For Charmaine Lurch, hosting an art show in Niagara-on-the-Lake was the perfect reminder of just why she does what she does.
The Toronto-based artist, with Jamaican roots, says a big focus of her art is to shine a light on the relationships between humans and the environment, with some emphasis on the struggles of migrant workers.
Lurch’s exhibit titled “Compounding Vision” was on display at RiverBrink Art Museum for the month of January, with a mix of painting, photography and wire sculptures.
She was asked to bring some of this installation to RiverBrink “because of the proximity to the river, the idea of the migrant seasonal farm workers and also enslaved black people who came across the border,” she said.
“Having grown up and always coming to the Niagara region, you pass the workers in the field,” Lurch said in an interview.
“It was really nice to come and think about me passing them and how that has now become a part of my work. To bring attention to them, not just as workers for our food production, but as real people with lives and how they move and what they mean to us past the means of production.”
The main features of the exhibition were wire sculptures of bees and pollen wrapped with wire and wool. Lurch said her sculptures work as a metaphor for migration, movement and pollination, with bees as the central metaphor.
“Bees are critical to our survival, but they are often invisible to us,” she said.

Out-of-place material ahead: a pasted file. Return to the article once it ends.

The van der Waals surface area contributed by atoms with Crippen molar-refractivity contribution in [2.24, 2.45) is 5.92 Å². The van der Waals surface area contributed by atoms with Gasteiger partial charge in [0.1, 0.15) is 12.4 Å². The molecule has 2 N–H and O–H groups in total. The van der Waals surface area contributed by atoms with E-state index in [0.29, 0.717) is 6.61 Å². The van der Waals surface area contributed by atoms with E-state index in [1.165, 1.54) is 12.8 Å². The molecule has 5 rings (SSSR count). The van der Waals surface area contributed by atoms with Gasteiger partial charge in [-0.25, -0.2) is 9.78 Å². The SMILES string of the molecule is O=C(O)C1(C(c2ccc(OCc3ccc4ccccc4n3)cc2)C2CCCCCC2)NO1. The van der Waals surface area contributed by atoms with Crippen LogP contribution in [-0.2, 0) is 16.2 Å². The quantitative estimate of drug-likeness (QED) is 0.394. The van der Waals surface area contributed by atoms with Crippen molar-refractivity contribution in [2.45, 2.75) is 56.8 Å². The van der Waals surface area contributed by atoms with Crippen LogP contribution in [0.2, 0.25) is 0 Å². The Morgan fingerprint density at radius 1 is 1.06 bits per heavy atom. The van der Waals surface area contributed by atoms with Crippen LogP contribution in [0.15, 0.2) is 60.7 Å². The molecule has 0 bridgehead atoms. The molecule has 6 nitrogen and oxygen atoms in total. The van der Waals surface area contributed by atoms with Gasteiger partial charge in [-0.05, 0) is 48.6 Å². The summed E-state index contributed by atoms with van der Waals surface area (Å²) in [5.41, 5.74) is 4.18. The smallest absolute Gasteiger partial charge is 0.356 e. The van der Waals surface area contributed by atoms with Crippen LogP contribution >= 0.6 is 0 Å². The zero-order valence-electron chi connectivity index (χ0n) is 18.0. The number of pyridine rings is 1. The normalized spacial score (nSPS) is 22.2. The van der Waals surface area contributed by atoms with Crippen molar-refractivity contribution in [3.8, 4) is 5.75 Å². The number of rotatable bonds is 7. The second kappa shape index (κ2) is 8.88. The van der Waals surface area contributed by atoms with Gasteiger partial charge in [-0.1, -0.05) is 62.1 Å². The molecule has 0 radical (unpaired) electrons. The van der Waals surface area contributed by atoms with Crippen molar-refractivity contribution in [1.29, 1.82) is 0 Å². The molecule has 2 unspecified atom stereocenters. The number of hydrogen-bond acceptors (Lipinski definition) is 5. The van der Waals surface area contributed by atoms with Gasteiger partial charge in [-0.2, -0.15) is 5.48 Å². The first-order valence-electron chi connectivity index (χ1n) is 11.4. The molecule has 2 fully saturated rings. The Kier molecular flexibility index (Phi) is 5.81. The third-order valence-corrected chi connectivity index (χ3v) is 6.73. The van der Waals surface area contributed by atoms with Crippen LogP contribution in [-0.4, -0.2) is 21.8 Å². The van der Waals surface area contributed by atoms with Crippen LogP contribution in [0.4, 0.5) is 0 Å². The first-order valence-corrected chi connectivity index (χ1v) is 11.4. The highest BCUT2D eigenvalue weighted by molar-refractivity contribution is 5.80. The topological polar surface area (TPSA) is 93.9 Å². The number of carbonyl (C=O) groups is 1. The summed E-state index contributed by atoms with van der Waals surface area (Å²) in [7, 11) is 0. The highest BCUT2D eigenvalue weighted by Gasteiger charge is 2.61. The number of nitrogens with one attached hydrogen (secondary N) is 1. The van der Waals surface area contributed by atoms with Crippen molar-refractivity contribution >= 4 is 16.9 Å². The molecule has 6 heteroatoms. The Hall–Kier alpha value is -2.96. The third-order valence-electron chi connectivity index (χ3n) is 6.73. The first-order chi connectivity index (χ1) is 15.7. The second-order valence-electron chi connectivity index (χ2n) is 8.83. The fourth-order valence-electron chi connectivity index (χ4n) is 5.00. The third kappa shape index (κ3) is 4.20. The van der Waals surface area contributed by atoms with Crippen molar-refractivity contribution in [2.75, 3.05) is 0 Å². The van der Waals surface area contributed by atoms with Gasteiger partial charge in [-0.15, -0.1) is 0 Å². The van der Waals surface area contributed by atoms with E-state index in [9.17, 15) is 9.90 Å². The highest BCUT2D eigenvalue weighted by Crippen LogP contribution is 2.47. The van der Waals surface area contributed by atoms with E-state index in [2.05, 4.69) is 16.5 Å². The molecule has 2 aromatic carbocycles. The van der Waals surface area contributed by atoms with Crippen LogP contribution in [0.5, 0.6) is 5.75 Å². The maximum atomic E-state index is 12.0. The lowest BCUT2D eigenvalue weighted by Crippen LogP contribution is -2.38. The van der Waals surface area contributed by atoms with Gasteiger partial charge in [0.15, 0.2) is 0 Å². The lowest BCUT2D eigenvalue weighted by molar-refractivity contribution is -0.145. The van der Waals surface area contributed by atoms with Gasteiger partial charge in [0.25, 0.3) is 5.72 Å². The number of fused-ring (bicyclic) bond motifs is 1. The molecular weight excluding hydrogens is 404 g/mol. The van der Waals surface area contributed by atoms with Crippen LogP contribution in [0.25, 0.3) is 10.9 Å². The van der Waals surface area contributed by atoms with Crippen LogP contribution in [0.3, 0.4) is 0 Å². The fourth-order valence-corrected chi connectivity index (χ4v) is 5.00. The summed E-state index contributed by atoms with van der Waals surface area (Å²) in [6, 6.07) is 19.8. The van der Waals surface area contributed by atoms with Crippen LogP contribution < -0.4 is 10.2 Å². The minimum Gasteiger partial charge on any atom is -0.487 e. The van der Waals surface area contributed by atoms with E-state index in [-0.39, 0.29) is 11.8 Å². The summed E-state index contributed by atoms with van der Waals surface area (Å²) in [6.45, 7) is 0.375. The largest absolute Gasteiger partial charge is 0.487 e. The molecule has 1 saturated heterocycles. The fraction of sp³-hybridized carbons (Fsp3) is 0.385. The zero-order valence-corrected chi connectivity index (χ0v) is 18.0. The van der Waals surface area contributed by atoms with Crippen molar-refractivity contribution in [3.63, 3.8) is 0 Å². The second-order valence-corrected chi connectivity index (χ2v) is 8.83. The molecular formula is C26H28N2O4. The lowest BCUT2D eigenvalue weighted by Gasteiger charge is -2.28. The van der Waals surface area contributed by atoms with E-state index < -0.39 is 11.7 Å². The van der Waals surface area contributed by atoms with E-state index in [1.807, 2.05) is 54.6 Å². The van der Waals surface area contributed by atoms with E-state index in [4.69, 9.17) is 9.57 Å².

“Also invisible are the people who migrate across borders and boundaries, such as those who provide the seasonal labour required for pruning and picking on local farms.”
The sculptures were created in the image of bee species that are native to Ontario.
Making all the structures takes many hours, she said. With hundreds of wires. it’s a lot of work to wrap even one inch of the sculptures, which stand a couple of feet high. She involves a community of workers, including family and friends, who come in to help with the work.
This process also represents an integral component in the creation of the bees and pollen sculptures, Lurch said, which carries on to human life as well, where communities rely on vast networks of individuals.
“So then, you think about who is doing the means of production, who’s planting our work. So that’s a community of people planting the work and that’s how it becomes layered.”
By using wire as a medium, Lurch said she is able to access and think about the “invisible and the hyper visible.”
“The hyper visibility of people picking or black people, people of colour and also being visible. For me, a lot of this work happens in the spaces, right in the in-between that you can’t see. It’s still always there,” Lurch said.
Bringing attention to the meeting place of rich history that is Niagara was a large part of why “Compounding Vision” was brought to exhibit by Lurch.
If visitors could take anything away from her work, Lurch asked that people take more time to stop and notice.
“The people that moved into the area, the people that continue to move in the area and how we move differently. Whether it’s the pickers and the planters or the kind of migrants that are coming across the border or the tourists. It is actually a meeting place and all of those things come together in this area,” she said.